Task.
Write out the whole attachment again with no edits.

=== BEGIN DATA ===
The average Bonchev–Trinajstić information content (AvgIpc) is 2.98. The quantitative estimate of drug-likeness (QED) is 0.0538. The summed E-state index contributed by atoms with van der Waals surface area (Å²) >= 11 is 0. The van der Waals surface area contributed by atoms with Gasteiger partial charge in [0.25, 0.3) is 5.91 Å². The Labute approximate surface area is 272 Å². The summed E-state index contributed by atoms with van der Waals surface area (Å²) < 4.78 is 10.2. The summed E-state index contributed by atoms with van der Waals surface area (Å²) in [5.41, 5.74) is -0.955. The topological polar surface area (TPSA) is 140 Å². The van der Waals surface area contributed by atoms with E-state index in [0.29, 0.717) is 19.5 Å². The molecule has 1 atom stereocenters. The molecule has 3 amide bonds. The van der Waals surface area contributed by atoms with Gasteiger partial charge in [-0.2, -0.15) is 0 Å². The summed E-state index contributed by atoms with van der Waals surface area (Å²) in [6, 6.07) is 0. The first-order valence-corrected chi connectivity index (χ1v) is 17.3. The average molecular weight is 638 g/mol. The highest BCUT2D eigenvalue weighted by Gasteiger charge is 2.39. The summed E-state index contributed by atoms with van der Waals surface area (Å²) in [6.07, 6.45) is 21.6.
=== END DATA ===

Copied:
The average Bonchev–Trinajstić information content (AvgIpc) is 2.98. The quantitative estimate of drug-likeness (QED) is 0.0538. The summed E-state index contributed by atoms with van der Waals surface area (Å²) >= 11 is 0. The van der Waals surface area contributed by atoms with Gasteiger partial charge in [0.25, 0.3) is 5.91 Å². The Labute approximate surface area is 272 Å². The summed E-state index contributed by atoms with van der Waals surface area (Å²) < 4.78 is 10.2. The summed E-state index contributed by atoms with van der Waals surface area (Å²) in [5.41, 5.74) is -0.955. The topological polar surface area (TPSA) is 140 Å². The van der Waals surface area contributed by atoms with E-state index in [0.29, 0.717) is 19.5 Å². The molecule has 1 atom stereocenters. The molecule has 3 amide bonds. The van der Waals surface area contributed by atoms with Gasteiger partial charge in [-0.2, -0.15) is 0 Å². The summed E-state index contributed by atoms with van der Waals surface area (Å²) in [6, 6.07) is 0. The first-order valence-corrected chi connectivity index (χ1v) is 17.3. The average molecular weight is 638 g/mol. The highest BCUT2D eigenvalue weighted by Gasteiger charge is 2.39. The summed E-state index contributed by atoms with van der Waals surface area (Å²) in [6.07, 6.45) is 21.6.